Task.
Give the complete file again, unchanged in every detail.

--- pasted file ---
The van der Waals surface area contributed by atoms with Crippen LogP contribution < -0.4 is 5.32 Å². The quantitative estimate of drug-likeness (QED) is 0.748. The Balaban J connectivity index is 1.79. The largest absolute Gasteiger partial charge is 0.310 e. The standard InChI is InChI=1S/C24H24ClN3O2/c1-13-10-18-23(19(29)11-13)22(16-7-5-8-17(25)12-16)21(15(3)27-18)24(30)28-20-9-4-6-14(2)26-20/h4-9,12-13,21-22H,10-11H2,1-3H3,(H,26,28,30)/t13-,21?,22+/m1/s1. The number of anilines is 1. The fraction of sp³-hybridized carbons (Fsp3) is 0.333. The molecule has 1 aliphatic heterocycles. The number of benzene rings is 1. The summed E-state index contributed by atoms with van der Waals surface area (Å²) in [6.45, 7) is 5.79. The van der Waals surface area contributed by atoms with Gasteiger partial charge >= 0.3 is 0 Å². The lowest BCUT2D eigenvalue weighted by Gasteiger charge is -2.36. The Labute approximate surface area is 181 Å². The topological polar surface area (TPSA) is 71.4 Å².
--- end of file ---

The van der Waals surface area contributed by atoms with Crippen LogP contribution < -0.4 is 5.32 Å². The quantitative estimate of drug-likeness (QED) is 0.748. The Balaban J connectivity index is 1.79. The largest absolute Gasteiger partial charge is 0.310 e. The standard InChI is InChI=1S/C24H24ClN3O2/c1-13-10-18-23(19(29)11-13)22(16-7-5-8-17(25)12-16)21(15(3)27-18)24(30)28-20-9-4-6-14(2)26-20/h4-9,12-13,21-22H,10-11H2,1-3H3,(H,26,28,30)/t13-,21?,22+/m1/s1. The number of anilines is 1. The fraction of sp³-hybridized carbons (Fsp3) is 0.333. The molecule has 1 aliphatic heterocycles. The number of benzene rings is 1. The summed E-state index contributed by atoms with van der Waals surface area (Å²) in [6.45, 7) is 5.79. The van der Waals surface area contributed by atoms with Gasteiger partial charge >= 0.3 is 0 Å². The lowest BCUT2D eigenvalue weighted by Gasteiger charge is -2.36. The Labute approximate surface area is 181 Å². The topological polar surface area (TPSA) is 71.4 Å².